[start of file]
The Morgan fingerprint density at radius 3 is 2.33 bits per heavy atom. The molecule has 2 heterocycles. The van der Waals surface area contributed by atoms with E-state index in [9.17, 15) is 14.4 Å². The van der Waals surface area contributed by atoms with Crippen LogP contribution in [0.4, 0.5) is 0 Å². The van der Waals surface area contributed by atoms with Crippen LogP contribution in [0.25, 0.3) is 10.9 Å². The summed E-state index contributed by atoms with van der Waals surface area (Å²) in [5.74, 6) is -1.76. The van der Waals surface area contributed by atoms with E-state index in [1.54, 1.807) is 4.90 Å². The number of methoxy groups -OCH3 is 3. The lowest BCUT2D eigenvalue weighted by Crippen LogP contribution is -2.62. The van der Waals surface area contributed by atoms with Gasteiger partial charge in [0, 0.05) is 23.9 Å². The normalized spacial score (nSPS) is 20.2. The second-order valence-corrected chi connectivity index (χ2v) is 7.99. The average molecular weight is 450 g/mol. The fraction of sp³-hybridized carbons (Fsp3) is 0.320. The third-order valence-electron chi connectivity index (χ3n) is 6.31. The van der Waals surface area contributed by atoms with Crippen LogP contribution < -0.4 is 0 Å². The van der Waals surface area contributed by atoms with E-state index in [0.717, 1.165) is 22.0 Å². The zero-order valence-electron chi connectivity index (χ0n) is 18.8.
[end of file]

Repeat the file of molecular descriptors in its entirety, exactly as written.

The Morgan fingerprint density at radius 3 is 2.33 bits per heavy atom. The molecule has 2 heterocycles. The van der Waals surface area contributed by atoms with E-state index in [9.17, 15) is 14.4 Å². The van der Waals surface area contributed by atoms with Crippen LogP contribution in [0.4, 0.5) is 0 Å². The van der Waals surface area contributed by atoms with Crippen LogP contribution in [0.25, 0.3) is 10.9 Å². The summed E-state index contributed by atoms with van der Waals surface area (Å²) in [5.74, 6) is -1.76. The van der Waals surface area contributed by atoms with E-state index in [1.54, 1.807) is 4.90 Å². The number of methoxy groups -OCH3 is 3. The lowest BCUT2D eigenvalue weighted by Crippen LogP contribution is -2.62. The van der Waals surface area contributed by atoms with Gasteiger partial charge in [0, 0.05) is 23.9 Å². The normalized spacial score (nSPS) is 20.2. The second-order valence-corrected chi connectivity index (χ2v) is 7.99. The average molecular weight is 450 g/mol. The fraction of sp³-hybridized carbons (Fsp3) is 0.320. The third-order valence-electron chi connectivity index (χ3n) is 6.31. The van der Waals surface area contributed by atoms with Crippen LogP contribution < -0.4 is 0 Å². The van der Waals surface area contributed by atoms with E-state index in [0.717, 1.165) is 22.0 Å². The zero-order valence-electron chi connectivity index (χ0n) is 18.8.